The editors of the magazine wrote at length to Nabokov trying to convince him that L’Arc was an apolitical magazine, and that his letter would politicize it needlessly. Nabokov replied:
“You tell me that I put L’Arc in an impossible situation; but the situation in which the Cuban issue has placed me is no laughing matter either. You tell me that my publisher Gallimard has published authors of very diverse political views; agreed, but a publishing house is a grand hotel, Place de la Gare, where one doesn’t worry about one’s neighbor, whereas a review is a salon where everyone remembers yesterday’s guest.” [Letter from VN, December 11, 1963, quoted in idem, pag. 476].
By no means would Nabokov take a room neighboring that of a (bearded) communist. Finally, he suggested a mutual agreement just as the magazine was about to go to press. His note would be printed without the first two sentences: his anti-totalitarian credo was already clear enough. The Micha brothers agreed.
But the most interesting of Nabokov’s “Cuban connections” is, perhaps, involuntary. It appears in Ada, or Ardor, a novel published in 1969 in which the author imagines a planet of sorts, Antiterra or Demonia, whose geography combines the traits of Russia and the United States. On Antiterra, everything happens at least fifty years earlier in comparison to Terra, a strange world the existence of which has not been altogether proven. The area we call Russia was conquered centuries ago by the Tartars, whereas America was colonized by the Russians, British, and French. In an astonished review [Commentary, August 1, 1969], Rober Adler described this mish-mash in the best possible way: “historical periods as well as cultural boundaries have been hybridized—the Daemonian 19th century combines the quiet country houses of Chekhov and Jane Austen with telephones, airplanes, skyscrapers; a mock-Maupassant figure is contemporaneous with the author of a Lolita-like novel masquerading (anagrammatically) as J. L. Borges”.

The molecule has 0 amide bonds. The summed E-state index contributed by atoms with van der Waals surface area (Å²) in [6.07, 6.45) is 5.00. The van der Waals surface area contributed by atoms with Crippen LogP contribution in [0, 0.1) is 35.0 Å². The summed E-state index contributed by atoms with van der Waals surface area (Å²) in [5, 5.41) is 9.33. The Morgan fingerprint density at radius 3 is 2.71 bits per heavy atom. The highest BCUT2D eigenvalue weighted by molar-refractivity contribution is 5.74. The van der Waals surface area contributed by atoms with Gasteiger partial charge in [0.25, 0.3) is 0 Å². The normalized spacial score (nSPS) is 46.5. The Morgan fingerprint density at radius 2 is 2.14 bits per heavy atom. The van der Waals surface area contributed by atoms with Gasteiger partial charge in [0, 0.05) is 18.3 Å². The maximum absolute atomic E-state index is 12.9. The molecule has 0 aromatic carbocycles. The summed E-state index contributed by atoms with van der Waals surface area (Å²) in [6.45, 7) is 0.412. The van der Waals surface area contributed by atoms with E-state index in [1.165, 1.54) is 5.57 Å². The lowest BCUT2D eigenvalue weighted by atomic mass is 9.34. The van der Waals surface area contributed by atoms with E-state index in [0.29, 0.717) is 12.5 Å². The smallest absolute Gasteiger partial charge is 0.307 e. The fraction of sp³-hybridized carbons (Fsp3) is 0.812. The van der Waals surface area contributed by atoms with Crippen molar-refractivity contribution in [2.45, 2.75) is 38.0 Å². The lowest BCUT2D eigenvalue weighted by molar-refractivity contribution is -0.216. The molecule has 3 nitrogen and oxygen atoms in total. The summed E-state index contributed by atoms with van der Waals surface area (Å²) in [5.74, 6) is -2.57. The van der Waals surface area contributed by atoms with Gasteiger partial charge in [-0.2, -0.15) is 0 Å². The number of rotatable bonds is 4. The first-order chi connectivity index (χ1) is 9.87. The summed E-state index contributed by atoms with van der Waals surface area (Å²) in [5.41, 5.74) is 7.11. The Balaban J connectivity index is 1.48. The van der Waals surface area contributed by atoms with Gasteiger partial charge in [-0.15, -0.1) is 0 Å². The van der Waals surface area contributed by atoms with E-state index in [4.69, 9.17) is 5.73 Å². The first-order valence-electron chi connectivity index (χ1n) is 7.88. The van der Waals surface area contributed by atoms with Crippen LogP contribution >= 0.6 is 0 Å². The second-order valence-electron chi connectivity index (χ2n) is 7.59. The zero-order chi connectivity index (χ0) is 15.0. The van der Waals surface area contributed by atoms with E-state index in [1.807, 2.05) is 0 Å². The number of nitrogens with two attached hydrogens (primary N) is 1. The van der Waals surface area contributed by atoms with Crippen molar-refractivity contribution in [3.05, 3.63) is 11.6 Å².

It is generally understood that life is perfectly capable of imitating art. Circumstances that defy even the wildest powers of imagination caused the USSR to be invaded from 1960 to 1989 by an avalanche of Cuban students, the protagonists of a Cold War Bildungsroman without precedent. A great deal of the Cuban academic elite was trained in there during that period. Watching them cross Nevsky Prospect or Kalinin Avenue, shoulders hunched, wrapped up in their threadbare coats, was proof of the extent to which politics at times succeeds in violating geography. The result: adolescences grafted onto a strange medium that in the end would become, not unlike that territory invented by Nabokov, a combination of Russia and the United States.
A Cuban —such as myself, for example— who was sent off to some point within the vast Soviet geography in those years was obliged to implement a complex mental process in order to incorporate the memory of parents who had grown up in the fifties (baseball, the Mob, skyscrapers along the waterfront…) into communist utopian ideology (grim morality, five-year planning, a society reduced to the beekeeper model…). Capitalism and socialism were melded, thus, into a sort of tropical ideological amalgam, and our adolescent dreams were watered down by abundant kitsch-poshlost, secreted by glands on both sides of the political spectrum.
This mix still fascinates many tourists disguised as amateur anthropologists, hypnotized admirers of a museum-like society (“I have to go there before it’s ruined!” they say), where old American cars are still running, educated people converse about Soviet filmography, and the political police have overly fond memories of the dystopia described in Invitation to a Beheading: there is hardly any need to oppress citizens, because except for a small number of dissidents, nearly everyone joyfully embraces the vulgar transparence of “Truth,” while an executioner with an odd sense of humor requires that the beheading take place in “that atmosphere of warm camaraderie which, with the help of patience and kindness, is gradually created between the sentenced and the executor of the sentence.”
Ernesto Hernández Busto